- Involve the child in the cleanup. This rule is really more for the developmental bedwetter than the situational bedwetter. If your kid occasionally wets the bed after skipping his nap or having a huge glass of water after dinner, it really doesn’t matter if he helps with the cleanup since it happens so infrequently. If however it happens a lot, it is good for the child to take on some of the responsibility. The key, and this is the most important part, is that this is in no way punitive. You must NOT think of this as punishing your child by having her clean up the mess. Your child is simply helping take care of herself. We teach our children to button up their shirts by themselves and to take care of wet sheets for the same reason–it builds confidence and, in the case of bedwetting, it restores dignity. Bedwetting can make a kid feel inferior and immature, so everything we can do to build their competence is a good thing. Across the board, your attitude with bedwetting should be one of working together to solve the problem. A four year old can help carry the pillow case and pajamas to the washer the next morning, while you carry the sheet and blanket. Most four year olds would love to spray the mild cleaner on the plastic sheet cover and floor where the jammies sat while you wipe it down. They will feel competent and proud to be able to help. Make sure you notice how capable they are, and thank them as well. They should also help make the bed up the following night. Eventually and gradually, if your child does not develop night time dryness, she will grow into pulling the sheets off the bed in the morning and putting them in the washing machine. Whoever is around when the washer stops should put them in the dryer. My kids would usually empty the dryer and take the sheets up to their beds, but almost always I was around to help them remake the bed before bedtime. We just incorporated this ritual into our bedtime routine.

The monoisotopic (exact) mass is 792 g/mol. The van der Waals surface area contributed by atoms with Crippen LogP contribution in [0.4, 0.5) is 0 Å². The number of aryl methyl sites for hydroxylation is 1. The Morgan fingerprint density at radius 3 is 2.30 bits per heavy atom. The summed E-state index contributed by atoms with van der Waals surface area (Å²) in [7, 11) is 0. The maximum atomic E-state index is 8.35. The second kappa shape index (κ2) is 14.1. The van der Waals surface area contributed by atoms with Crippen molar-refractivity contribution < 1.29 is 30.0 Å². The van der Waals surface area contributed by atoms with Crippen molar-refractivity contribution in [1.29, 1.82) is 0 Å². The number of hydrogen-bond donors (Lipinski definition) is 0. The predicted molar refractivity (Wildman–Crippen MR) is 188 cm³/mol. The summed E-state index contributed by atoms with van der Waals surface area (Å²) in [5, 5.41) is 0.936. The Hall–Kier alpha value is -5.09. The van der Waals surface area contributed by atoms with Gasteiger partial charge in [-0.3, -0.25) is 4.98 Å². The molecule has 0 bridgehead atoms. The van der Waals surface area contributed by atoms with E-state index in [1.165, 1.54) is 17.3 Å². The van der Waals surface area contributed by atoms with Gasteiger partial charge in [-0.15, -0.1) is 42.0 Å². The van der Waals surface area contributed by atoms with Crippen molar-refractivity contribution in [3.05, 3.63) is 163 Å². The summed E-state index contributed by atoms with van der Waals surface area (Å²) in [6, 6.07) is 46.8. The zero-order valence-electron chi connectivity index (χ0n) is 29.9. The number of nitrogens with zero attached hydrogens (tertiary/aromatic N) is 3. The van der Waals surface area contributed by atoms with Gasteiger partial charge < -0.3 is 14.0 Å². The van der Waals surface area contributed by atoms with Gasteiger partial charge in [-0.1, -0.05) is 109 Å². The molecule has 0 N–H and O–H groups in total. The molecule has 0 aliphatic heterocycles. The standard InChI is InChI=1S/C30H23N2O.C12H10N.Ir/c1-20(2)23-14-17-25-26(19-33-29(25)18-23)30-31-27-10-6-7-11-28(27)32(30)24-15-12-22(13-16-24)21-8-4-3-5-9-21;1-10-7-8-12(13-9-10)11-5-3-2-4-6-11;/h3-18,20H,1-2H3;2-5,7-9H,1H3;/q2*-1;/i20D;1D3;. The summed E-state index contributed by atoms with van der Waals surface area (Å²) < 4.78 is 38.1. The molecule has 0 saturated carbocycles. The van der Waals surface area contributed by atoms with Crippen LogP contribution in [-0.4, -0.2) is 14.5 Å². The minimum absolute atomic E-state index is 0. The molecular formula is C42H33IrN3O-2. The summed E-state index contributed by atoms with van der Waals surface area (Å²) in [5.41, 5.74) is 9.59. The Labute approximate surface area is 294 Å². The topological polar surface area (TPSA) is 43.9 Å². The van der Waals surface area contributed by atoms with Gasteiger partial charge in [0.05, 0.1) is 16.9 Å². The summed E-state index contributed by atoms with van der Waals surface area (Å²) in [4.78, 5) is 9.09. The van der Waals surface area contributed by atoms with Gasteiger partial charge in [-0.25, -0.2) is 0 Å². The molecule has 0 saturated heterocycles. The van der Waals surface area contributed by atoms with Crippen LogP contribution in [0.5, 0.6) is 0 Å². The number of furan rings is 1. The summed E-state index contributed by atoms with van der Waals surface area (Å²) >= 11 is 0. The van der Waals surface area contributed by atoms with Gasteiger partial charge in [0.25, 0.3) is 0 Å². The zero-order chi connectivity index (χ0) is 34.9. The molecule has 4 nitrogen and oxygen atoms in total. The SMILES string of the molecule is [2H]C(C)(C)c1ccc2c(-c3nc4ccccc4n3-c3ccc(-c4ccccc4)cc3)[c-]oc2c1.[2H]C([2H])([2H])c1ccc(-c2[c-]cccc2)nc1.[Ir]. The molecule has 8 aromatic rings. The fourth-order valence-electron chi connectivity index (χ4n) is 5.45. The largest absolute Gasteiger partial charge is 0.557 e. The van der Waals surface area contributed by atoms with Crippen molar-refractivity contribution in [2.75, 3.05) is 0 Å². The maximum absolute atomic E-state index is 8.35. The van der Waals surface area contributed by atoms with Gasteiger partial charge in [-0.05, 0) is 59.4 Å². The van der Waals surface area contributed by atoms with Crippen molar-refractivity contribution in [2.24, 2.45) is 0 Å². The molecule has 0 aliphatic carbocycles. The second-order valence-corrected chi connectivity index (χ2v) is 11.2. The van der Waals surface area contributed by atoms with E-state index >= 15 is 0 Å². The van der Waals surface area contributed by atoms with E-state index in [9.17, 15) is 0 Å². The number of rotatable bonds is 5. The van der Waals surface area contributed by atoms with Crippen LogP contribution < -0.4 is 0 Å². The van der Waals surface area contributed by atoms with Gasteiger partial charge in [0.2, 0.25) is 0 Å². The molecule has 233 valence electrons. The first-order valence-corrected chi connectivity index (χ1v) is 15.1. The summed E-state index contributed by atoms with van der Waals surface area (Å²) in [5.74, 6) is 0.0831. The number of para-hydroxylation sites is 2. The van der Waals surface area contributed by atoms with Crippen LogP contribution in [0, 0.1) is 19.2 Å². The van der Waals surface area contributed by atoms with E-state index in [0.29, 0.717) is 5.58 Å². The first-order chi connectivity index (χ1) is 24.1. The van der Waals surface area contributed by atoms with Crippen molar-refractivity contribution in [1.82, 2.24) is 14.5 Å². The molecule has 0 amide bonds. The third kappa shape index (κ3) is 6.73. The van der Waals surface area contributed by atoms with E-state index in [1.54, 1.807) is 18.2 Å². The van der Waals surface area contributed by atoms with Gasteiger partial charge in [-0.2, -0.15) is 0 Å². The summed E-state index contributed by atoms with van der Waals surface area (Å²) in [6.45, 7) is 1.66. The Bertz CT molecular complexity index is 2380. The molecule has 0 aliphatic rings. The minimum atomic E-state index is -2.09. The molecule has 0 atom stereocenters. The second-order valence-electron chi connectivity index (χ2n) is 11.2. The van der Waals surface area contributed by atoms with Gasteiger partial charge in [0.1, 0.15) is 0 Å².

- Reassure your child. I have never heard of a child over the age of four or five who didn’t worry that something was wrong with them. With adopted kids, it is especially important that your actions show them that you are not upset and that this is just a normal part of adjustment. Children need to know that everyone occasionally wets the bed. It helps for them to know that drinking that big drink right before bed or skipping that nap makes it more likely. Developmental bedwetters need to know that plenty of kids their age wet the bed. Even though the cause of bedwetting past the age of 4 or 5 is multifactorial, my kids latched on to the idea of small bladder size. I used two different size balloons and showed them how the large balloon could hold so much more than the small balloon. One time, one of my children had a friend sleep over. I overheard him explain matter-of-factly to his friend that his bladder was still growing and wasn’t big enough yet to hold an evening’s worth of pee. His friend responded, “Yeah, I understand. My nose is bigger than yours, so it I guess my bladder is too.” Huh?!? No need to correct faulty logic. Bottom line is that my child accepted his bladder size, and his friend accepted his nose size.
My children gradually outgrew night time accidents when they were between 6 and 8. There are medications and bed alarm systems, but we never needed to use them.
When I was writing the AP article on bedwetting, one of my former bedwetters was 12 years old. When I told him in passing that I had been asked to write an article on bedwetting because of my “expertise”, he was genuinely confused about where I would get such expertise. He had no memory of wetting the bed until I jogged his memory. He was young when he stopped (6 ½ to 7), and he had not suffered from the sleep over or camp anxiety caused by bedwetting, but still his lack of memory surprised me. Now mind you, this same kid can remember every time I have screwed up as a parent and unjustly accused him or lost my temper too quick, but couldn’t remember the times when I think I did something right, like how we handled bedwetting. However, I suppose that is the goal—to treat bedwetting as just a natural and normal part of life that it doesn’t warrant remembering 6 years later.First published in 2011; Updated in 2016 Image credit:Viki Reed